best-selling behaviours that I’ve observed:
None of us can have a track record of partner level excellence on day one in the position but we can be road tested in handling client affairs with integrity, in the pro-active identification of commercial opportunities for a client, in the effective and successful handling of client crises; and a broad range of experience across multiple sectors.
Clients can hear, feel and detect knowledge, assurance and experience. The more stories we have in our collection that demonstrates this, the more we validate our ‘Competence’.
2. Emotional investment
True facts: Not all partners care about clients. Not all partners are motivated by a keen sense of wanting to support and assist their clients. Not all partners can relate to, empathise with and think as their clients do. If you can, you’ll stand out. That simple. That complicated.
3. Sense of self-worth
I've never understood the accountant who talks about incredible service on the website but discounts their bill on the first challenge from a client. That doesn't speak of self-worth, it doesn't stick up for the work of the team that reports to the partner and it sets a dangerous precedent with the client going forward. It’s a sign of an insufficient understanding of one’s own value to the client’s business.
To be assured is not to be arrogant or cocky but simply ‘proven’. Clients will always pay a premium for ‘proven’.
4. Joint accountabilities
A person rarely blames themselves and often blames another party, it’s just human nature. Through a lack of effective communication and the sense of self-worth described above, I’ve noticed that many elements of work carried out for a client are often left to chance. For example, the accounting firm is often blamed when a client incurs a penalty because they are guilty not providing true, accurate and on-time information to them.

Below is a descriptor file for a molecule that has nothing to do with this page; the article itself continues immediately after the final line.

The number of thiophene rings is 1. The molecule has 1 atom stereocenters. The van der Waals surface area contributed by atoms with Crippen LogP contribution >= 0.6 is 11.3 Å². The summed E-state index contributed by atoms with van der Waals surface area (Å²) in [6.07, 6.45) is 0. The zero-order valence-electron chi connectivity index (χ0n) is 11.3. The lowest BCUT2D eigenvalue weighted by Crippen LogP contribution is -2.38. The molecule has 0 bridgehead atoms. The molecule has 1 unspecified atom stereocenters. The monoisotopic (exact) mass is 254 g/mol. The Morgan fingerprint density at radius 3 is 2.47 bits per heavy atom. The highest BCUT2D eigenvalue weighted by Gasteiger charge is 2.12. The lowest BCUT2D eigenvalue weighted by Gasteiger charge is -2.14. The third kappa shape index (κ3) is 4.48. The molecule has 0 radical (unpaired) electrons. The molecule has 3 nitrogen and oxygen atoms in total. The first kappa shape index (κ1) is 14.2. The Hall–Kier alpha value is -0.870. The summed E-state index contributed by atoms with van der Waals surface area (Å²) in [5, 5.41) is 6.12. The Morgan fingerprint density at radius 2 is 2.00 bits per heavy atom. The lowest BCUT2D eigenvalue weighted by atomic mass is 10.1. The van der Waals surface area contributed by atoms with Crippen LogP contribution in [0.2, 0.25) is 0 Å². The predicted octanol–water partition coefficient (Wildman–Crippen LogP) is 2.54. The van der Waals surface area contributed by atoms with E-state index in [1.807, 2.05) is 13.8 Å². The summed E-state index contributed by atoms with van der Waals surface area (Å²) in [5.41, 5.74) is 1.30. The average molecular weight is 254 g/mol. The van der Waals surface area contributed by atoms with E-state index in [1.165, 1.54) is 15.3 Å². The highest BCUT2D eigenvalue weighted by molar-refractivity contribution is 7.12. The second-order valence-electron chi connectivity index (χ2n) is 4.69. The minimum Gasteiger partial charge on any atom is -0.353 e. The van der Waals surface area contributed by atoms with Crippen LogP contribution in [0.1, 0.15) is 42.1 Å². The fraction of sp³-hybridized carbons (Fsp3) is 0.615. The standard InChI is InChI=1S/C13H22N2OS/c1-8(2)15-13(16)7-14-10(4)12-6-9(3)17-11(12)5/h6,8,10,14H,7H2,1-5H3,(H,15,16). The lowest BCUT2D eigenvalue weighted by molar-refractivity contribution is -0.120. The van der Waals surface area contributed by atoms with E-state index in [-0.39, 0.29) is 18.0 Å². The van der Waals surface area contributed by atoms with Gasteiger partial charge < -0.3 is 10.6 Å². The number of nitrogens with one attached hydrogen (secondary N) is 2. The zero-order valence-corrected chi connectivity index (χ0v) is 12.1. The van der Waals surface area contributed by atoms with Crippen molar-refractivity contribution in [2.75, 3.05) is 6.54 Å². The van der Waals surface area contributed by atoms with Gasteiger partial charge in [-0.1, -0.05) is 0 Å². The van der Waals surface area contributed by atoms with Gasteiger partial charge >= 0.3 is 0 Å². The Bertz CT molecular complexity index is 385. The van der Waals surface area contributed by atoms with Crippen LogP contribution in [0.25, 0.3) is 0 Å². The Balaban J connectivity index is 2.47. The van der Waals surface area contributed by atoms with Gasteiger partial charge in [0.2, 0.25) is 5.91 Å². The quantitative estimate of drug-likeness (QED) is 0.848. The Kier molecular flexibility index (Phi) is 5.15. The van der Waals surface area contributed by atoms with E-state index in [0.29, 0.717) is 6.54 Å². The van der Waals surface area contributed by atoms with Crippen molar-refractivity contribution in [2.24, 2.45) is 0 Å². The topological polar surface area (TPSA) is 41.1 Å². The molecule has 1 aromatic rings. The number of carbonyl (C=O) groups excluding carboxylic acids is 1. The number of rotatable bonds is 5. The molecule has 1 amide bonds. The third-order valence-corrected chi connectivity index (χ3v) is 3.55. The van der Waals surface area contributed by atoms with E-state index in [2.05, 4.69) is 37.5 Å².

This has happened because the client did not fully understand the dangers of doing so.
They are immersed in the affairs of their business. Often, they do not have a comprehension of the various financial reporting requirements on them. Often, they are not educated by their accountant either and it’s at times like this that ‘assumed knowledge’ takes over on both sides.
The accountant has assumed the client would do what was required of them and the client has assumed you’d wave your magic wand and make it all alright if they didn’t.
Blame only travels in one direction in such circumstances (I feel a fee discount coming on) and the onus, sadly, is on the accountant, whom is the ‘expert’ here remember, to correctly educate and prompt the client to do their part WITHOUT taking the blame when they do not.
An advisor is trusted when they can show that they took responsibility for their end of the bargain in the client engagement, educated the client of their responsibilities and then offered prompting and assistance throughout. But they have then allowed the client to
ultimately govern themselves in terms of following through on their commitments.
This then empowers the advisor to make a commercial decision when the client now faces the consequences, as to whether they want to provide even more assistance to make things all better for the clients.
The advisor will then gain huge appreciation and emotional capital (which can be leveraged for higher fees and referrals in the future – but that’s another article.)
Perception is reality
This advisor with these four prominent traits is the one who is up front, honest, proactive but nobody’s fool – and as a result, perceived as the ‘trusted advisor’. And we all know that in the mind of our client, the ‘perception’ is the reality.
Martin Bissett is founder of consulting firm, the Upward Spiral Partnership. He has worked in the UK, USA and Europe with a huge variety of clients ranging from sole practitioners to Global Top 30 firms. More information can be found on www.martinbissett.com. CPAA members can email Martin at: firstname.lastname@example.org